[ v41 p1206 ]
The decision of the Authority follows:
41 FLRA No. 94
Before Chairman McKee and Members Talkin and Armendariz.
I. Statement of the Case
This matter is before the Authority on an exception to the award on remand of Arbitrator Carl Cabe. In his original award, the Arbitrator sustained the grievance and found that the grievant was not pecuniarily liable for an accident that occurred while the grievant was operating a government vehicle. The Agency filed an exception to the Arbitrator's award and we concluded that we were unable to determine whether the award was deficient, as alleged by the Agency, because the record was incomplete. Accordingly, we remanded the case to the parties for resubmission to the Arbitrator. In his award on remand, the Arbitrator reaffirmed that there was no basis for finding that the grievant was liable.
The Agency has filed an exception under section 7122(a) of the Federal Service Labor-Management Relations Statute (the Statute) and part 2425 of the Authority's Rules and Regulations. The Union filed an opposition to the exception.
We conclude that the Agency fails to establish that the award is deficient and we will deny the exception.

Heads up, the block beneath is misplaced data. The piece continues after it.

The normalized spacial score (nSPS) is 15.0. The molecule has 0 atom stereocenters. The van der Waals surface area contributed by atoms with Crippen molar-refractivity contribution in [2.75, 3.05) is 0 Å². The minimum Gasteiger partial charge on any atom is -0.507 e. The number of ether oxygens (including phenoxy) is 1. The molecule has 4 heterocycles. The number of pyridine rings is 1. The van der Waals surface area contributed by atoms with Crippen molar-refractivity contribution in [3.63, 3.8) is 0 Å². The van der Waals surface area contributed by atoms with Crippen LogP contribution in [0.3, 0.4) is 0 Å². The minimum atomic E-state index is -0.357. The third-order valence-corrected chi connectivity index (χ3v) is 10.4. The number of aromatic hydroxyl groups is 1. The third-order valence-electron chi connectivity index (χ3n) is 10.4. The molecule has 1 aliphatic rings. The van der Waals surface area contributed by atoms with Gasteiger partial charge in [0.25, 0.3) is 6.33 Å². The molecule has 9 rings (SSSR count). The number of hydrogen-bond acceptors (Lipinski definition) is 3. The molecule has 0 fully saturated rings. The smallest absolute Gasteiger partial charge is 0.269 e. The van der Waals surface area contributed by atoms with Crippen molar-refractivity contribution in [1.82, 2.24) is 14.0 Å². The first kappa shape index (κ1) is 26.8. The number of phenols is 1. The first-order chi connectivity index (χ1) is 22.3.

II. Background and Initial Award
The dispute in this case arose when the grievant damaged an Agency van he was operating in the course of his assigned duties. After a report of survey, the Agency held the grievant pecuniarily liable for the $1,385.84 in damage to the van. A grievance was filed and submitted to arbitration on the issue of whether the Agency violated the parties' collective bargaining agreement when it held the grievant pecuniarily liable for the damage to the van.
The Arbitrator noted that under Article 30, Section 1 of the parties' collective bargaining agreement, the Agency waives the collection of such damages unless the damage resulted from "willful misconduct, disobedience, or negligence on the part of the employee." 38 FLRA at 1234. Because the Agency had not contended that the grievant had engaged in willful misconduct or disobedience, the Arbitrator interpreted and applied the term "negligence" as it pertained to the matter before him. He ruled that the grievant was not negligent and that, consequently, holding the grievant liable violated the agreement. As his award, the Arbitrator found that the grievant was not pecuniarily liable for the accident.